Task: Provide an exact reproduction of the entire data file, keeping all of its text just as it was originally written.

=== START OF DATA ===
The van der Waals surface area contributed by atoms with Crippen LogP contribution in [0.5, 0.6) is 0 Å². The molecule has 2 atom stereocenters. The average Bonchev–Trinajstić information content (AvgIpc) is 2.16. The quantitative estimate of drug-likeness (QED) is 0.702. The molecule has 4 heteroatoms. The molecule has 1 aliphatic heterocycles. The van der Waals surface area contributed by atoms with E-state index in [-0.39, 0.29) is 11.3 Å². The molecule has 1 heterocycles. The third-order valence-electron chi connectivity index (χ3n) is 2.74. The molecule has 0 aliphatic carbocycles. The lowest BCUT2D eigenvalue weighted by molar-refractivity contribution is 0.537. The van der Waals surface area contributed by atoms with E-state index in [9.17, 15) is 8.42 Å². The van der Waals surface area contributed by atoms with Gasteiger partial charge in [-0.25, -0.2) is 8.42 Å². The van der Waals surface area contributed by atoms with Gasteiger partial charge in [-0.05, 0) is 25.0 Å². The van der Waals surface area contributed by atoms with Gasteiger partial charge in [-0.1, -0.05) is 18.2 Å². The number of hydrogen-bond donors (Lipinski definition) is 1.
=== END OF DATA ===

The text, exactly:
The van der Waals surface area contributed by atoms with Crippen LogP contribution in [0.5, 0.6) is 0 Å². The molecule has 2 atom stereocenters. The average Bonchev–Trinajstić information content (AvgIpc) is 2.16. The quantitative estimate of drug-likeness (QED) is 0.702. The molecule has 4 heteroatoms. The molecule has 1 aliphatic heterocycles. The van der Waals surface area contributed by atoms with E-state index in [-0.39, 0.29) is 11.3 Å². The molecule has 1 heterocycles. The third-order valence-electron chi connectivity index (χ3n) is 2.74. The molecule has 0 aliphatic carbocycles. The lowest BCUT2D eigenvalue weighted by molar-refractivity contribution is 0.537. The van der Waals surface area contributed by atoms with E-state index in [9.17, 15) is 8.42 Å². The van der Waals surface area contributed by atoms with Gasteiger partial charge in [-0.25, -0.2) is 8.42 Å². The van der Waals surface area contributed by atoms with Gasteiger partial charge in [-0.05, 0) is 25.0 Å². The van der Waals surface area contributed by atoms with Gasteiger partial charge in [-0.1, -0.05) is 18.2 Å². The number of hydrogen-bond donors (Lipinski definition) is 1.